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Has anybody ABX'd headphone/speaker burnin?
TomasPin
post Aug 9 2013, 21:39
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QUOTE (greynol @ Aug 9 2013, 16:33) *
Any new evidence for the existence of a pink elephant orbiting Uranus?

Don't tempt me into making really inappropiate jokes, please... laugh.gif

I always took this whole "burn-in" thing as baloney. I've been happily using the same headphones for over 3 years now, never noticed a change in their sound. And these are cheap headphones: around 15-20 bucks in the USA, a bit more here because of shipping costs and taxes.

Of course, I'm open for evidence on the opposite. Until then, however...

This post has been edited by TomasPin: Aug 9 2013, 21:41


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mzil
post Aug 9 2013, 21:51
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Headphones and loudspeakers, electro-mechanical devices, differ substantively from electrical only devices in that there is physical motion involved, hence surfaces which theoretically wear from friction as they "de-burr" with repeated use, and compliant springs (such as the voice coil spider), which may change in elasticity (slightly) over time or from heavy use/wear-and-tear, (or perhaps sag?). My feelings on the matter are similar to Peter Aczel, founder of the pro science, audio mythology debunking magazine The Audio Critic, which after dismissing audio myth/lie #6, (the burn-in of electronics and cables) as being nothing more than pure B.S., then admits:

"Loudspeakers, however, may require a break-in period of a few hours, perhaps even a day or two, before reaching optimum performance. Thatís because they are mechanical devices with moving parts under stress that need to settle in. (The same is true of reciprocating engines and firearms.) That doesnít mean a good loudspeaker wonít ďsound goodĒ right out of the box, any more than a new car with 10 miles on it wonít be good to drive." - The 10 Biggest Lies in Audio, Issue #26, Fall 2000, The Audio Critic

There would be many obstacles in attempting to test this properly, as I see it, and I don't know of anyone who has done it with any degree of scientific rigor.

P.S. Somewhat off-topic, but two things I'm confident do burn in, yet I'd be stumped to provide actual evidence-based science to support my beliefs, are plasma TV screens and the projection lamp (bulb) of projection TVs such as LCD and DLP. They are said to dim quickly and profoundly in the first 100 hrs of use (so you shouldn't bother to calibrate such TVs during this burn-in period), then plateau for several thousand hours of use (dimming very slowly over that long period), and then eventually blow, pop, much like our home light bulbs do.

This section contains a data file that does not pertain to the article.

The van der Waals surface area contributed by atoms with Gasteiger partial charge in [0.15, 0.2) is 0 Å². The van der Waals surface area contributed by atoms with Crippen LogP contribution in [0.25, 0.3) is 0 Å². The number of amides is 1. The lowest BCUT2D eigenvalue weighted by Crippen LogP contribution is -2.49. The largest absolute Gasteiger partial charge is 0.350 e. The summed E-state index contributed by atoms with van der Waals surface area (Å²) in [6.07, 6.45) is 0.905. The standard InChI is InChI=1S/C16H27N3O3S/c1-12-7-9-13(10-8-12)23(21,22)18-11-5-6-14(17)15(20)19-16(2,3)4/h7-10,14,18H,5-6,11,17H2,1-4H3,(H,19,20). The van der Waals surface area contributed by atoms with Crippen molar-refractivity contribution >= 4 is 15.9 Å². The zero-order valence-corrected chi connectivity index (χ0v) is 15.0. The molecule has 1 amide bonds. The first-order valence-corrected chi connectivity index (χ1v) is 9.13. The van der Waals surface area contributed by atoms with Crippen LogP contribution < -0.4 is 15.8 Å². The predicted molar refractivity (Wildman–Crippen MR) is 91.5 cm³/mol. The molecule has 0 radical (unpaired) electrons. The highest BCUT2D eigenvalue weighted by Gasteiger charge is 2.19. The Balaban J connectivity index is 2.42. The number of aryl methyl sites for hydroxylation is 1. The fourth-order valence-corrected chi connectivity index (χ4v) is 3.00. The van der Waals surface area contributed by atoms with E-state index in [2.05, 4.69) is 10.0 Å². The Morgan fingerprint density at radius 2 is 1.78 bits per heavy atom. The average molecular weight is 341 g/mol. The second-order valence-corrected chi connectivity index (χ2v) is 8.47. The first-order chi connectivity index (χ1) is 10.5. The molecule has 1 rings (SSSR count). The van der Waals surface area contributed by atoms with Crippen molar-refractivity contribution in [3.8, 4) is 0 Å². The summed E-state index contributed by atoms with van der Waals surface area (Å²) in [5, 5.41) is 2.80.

This post has been edited by mzil: Aug 9 2013, 22:36
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ChronoSphere
post Aug 9 2013, 22:32
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QUOTE (greynol @ Aug 9 2013, 21:33) *
I understood that. Any new evidence for the existence of a pink elephant orbiting Uranus?
I don't know, did any probes equipped with color cameras made it this far yet? Otherwise you wouldn't be able to distinguish it from a gray one. laugh.gif

QUOTE (TomasPin @ Aug 9 2013, 22:39) *
I always took this whole "burn-in" thing as baloney. I've been happily using the same headphones for over 3 years now, never noticed a change in their sound. And these are cheap headphones: around 15-20 bucks in the USA, a bit more here because of shipping costs and taxes.

Of course, I'm open for evidence on the opposite. Until then, however...
I pretty much share this opinion and was making sure there is no evidence stating otherwise. Since I happened to invoke greynol, it doesn't seem like it's the case.

QUOTE (mzil @ Aug 9 2013, 22:51) *
My feelings on the matter are similar to Peter Aczel, founder of the pro science, audio mythology debunking magazine The Audio Critic, which after dismissing audio myth/lie #6, (the burn-in of electronics and cables) as being nothing more than pure B.S., then admits:

"Loudspeakers, however, may require a break-in period of a few hours, perhaps even a day or two, before reaching optimum performance. That’s because they are mechanical devices with moving parts under stress that need to settle in. (The same is true of reciprocating engines and firearms.) That doesn’t mean a good loudspeaker won’t “sound good” right out of the box, any more than a new car with 10 miles on it won’t be good to drive." - The 10 Biggest Lies in Audio, Issue #26, Fall 2000, The Audio Critic

There would be many obstacles in attempting to test this properly, as I see it, and I don't know of anyone who has done it with any degree of scientific rigor.
The fact that the frequency response does change a bit was posted above, but the audibility of this change is not proven =/

edit: is HA being awfully slow for anyone else? other sites seem fine for me.

This post has been edited by ChronoSphere: Aug 9 2013, 22:34
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db1989
post Aug 9 2013, 23:34
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QUOTE (ChronoSphere @ Aug 9 2013, 22:32) *